- The economic rights of the author, that is to say all the rights of exploitation of the work in any form whatsoever (right of reproduction, right of representation, right of continuation, right of diffusion etc…).
These rights are limited in time, the principle being a duration of 70 years after the death of the author.
Such rights allow the author to oppose any copy, use or sale of his work to the public without his prior authorization.
- Moral rights, which are perpetual, imprescriptible and inalienable and include the right to respect for the author’s name and status, as well as the right to respect for the work.
The transfer of copyright must be in writing, as it is rarely automatic.
It must therefore comply with a certain formalism laid down by Article L.131-3 of the Intellectual Property Code, which states that :
“The transfer of the author’s rights shall be subject to the condition that each of the assigned rights is mentioned separately in the act of transfer and that the field of exploitation of the assigned rights is delimited as to its extent and destination, as to the place and as to the duration.”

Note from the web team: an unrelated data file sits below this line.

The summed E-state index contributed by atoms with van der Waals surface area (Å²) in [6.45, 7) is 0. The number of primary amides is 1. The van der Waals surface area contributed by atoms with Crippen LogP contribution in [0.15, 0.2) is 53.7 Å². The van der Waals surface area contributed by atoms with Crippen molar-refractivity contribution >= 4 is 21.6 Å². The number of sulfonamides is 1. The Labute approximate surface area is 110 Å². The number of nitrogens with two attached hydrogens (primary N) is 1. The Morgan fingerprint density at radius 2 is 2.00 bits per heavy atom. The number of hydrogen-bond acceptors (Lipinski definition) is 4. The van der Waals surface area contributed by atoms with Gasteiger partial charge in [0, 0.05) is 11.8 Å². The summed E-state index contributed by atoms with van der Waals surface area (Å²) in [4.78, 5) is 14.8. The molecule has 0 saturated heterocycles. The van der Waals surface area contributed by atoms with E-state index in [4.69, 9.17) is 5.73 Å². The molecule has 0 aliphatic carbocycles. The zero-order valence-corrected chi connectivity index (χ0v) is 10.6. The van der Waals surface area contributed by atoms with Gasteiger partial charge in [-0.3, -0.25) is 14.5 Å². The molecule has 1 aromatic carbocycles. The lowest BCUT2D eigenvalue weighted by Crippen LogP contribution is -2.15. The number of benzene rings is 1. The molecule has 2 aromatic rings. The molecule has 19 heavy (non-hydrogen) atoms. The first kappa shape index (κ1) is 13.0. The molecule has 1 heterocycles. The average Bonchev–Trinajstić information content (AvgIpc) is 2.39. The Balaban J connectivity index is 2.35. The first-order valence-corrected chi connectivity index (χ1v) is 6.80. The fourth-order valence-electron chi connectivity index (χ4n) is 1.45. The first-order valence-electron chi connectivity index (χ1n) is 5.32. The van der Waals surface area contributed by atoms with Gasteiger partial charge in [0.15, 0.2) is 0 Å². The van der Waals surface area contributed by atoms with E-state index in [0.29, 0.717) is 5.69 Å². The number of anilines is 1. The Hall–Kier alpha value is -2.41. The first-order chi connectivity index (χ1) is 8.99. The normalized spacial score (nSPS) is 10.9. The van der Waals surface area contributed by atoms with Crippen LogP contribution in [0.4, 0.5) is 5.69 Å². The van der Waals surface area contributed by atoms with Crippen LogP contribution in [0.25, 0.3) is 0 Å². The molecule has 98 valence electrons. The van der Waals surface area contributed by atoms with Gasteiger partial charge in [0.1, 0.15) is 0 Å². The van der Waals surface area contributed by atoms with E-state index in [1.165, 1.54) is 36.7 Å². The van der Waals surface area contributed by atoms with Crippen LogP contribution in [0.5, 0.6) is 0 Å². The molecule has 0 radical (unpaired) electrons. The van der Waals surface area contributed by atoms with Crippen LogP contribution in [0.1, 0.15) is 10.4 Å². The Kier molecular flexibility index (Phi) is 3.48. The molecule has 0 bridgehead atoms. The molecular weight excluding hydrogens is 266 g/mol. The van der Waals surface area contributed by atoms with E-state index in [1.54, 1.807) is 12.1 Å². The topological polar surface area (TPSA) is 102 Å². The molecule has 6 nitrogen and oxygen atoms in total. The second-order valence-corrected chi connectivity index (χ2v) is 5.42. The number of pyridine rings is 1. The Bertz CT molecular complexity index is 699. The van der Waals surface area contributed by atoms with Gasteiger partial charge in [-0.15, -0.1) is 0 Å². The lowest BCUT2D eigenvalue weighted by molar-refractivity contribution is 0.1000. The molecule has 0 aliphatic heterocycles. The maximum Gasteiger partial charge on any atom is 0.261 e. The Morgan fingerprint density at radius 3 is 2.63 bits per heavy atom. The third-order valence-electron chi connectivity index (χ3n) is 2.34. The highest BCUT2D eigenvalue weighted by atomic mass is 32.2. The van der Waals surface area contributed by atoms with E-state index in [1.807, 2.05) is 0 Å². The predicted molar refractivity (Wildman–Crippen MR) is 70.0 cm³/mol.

However, there are some exceptions, particularly in the case of audiovisual production agreements or advertising agreements.
In addition to these exceptions, in terms of software, it is provided that unless otherwise provided for in the articles of association or stipulations, the economic rights on the software and its documentation created by one or more employees in the performance of their duties or according to the instructions of their employer are vested in the employer who is the only one entitled to exercise them (Article L.113-9 of the Intellectual Property Code).